Rights are native permissions used by the application or operating system to manage security for the resource type in question. Granting these rights enables capabilities for users in that system, apart from EmpowerID. Being granted rights does not grant the user any abilities within EmpowerID nor does it make the user a potential approver for any operations. EmpowerID provides the ability to inventory these rights and their assignments to users as well as the capability to assign or push these rights into and remove them from native systems through the enforcement process.

Granting the "abilities" of an Access Level Definition occurs through the assignment of an Access Level based on that definition. As an example of this relationship, let's consider the Reader In Outlook Access Level Definition. This Access Level Definition has one right assigned to it, ReadPermission. Any Access Levels based on this definition assigned to users grants those users native Read permissions for each mailbox against which the assignment is made. These assignments can be as broad as to include every mailbox within an organization or as limited as to include only a single mailbox.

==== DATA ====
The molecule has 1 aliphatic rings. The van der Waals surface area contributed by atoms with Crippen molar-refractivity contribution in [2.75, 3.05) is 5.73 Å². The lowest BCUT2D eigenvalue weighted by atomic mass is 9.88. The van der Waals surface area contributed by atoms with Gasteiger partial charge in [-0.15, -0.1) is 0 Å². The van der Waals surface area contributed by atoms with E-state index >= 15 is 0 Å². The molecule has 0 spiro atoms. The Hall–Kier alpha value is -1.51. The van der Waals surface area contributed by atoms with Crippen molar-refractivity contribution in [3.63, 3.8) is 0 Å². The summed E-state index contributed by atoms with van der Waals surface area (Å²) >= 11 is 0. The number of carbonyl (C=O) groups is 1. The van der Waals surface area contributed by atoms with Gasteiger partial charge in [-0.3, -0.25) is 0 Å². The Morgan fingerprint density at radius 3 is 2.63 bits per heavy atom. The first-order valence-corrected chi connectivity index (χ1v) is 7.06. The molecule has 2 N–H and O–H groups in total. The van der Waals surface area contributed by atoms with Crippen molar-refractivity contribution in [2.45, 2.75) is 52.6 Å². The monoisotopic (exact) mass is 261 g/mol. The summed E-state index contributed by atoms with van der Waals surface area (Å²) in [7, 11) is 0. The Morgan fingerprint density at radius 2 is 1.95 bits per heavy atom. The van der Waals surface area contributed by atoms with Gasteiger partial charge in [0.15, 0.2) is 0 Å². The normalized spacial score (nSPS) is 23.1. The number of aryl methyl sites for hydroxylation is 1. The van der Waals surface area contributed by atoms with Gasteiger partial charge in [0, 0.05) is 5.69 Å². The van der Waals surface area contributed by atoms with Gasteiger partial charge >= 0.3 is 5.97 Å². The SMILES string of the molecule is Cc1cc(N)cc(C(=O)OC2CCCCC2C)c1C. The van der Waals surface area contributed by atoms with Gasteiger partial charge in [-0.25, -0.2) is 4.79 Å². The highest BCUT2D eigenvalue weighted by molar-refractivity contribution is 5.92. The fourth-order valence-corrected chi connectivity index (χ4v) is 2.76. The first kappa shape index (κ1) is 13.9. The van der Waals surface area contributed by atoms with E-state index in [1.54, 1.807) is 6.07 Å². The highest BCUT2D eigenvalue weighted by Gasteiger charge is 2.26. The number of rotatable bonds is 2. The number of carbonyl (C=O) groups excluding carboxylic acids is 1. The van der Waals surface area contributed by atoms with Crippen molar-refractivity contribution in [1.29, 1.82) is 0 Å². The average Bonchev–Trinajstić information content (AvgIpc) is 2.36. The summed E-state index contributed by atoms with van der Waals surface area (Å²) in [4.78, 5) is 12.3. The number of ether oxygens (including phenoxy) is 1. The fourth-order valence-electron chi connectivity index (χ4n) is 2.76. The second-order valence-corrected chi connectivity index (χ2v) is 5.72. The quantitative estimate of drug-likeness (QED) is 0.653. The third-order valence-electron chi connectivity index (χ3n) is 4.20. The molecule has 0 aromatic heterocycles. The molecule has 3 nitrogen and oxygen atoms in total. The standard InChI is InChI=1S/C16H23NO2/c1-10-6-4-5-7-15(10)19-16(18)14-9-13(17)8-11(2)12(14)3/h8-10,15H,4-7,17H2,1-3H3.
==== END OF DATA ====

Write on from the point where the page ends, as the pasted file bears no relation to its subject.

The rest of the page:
In the following image, the Reader In Outlook Access Level Definition is defined with the ReadPermission right for Exchange Mailboxes. This one Access Level Definition can be used as the basis for assigning the corresponding Reader In Outlook Access Level to any number of users for any number of mailboxes and each assignment of the Reader In Outlook Access Level will always provide the same functional access to mailboxes (unless you change the rights and operations of the Access Level Definition). Users can only access the mailboxes for which the assignment of the Access Level occurs. In our example, we have assigned the Reader In Outlook Access Level to one user, George, for one mailbox, Mailbox A. Because George does not have a Reader In Outlook Access Level assignment for Mailbox B, he cannot read that mailbox in EmpowerID (unless he has another Access Level that grants that right).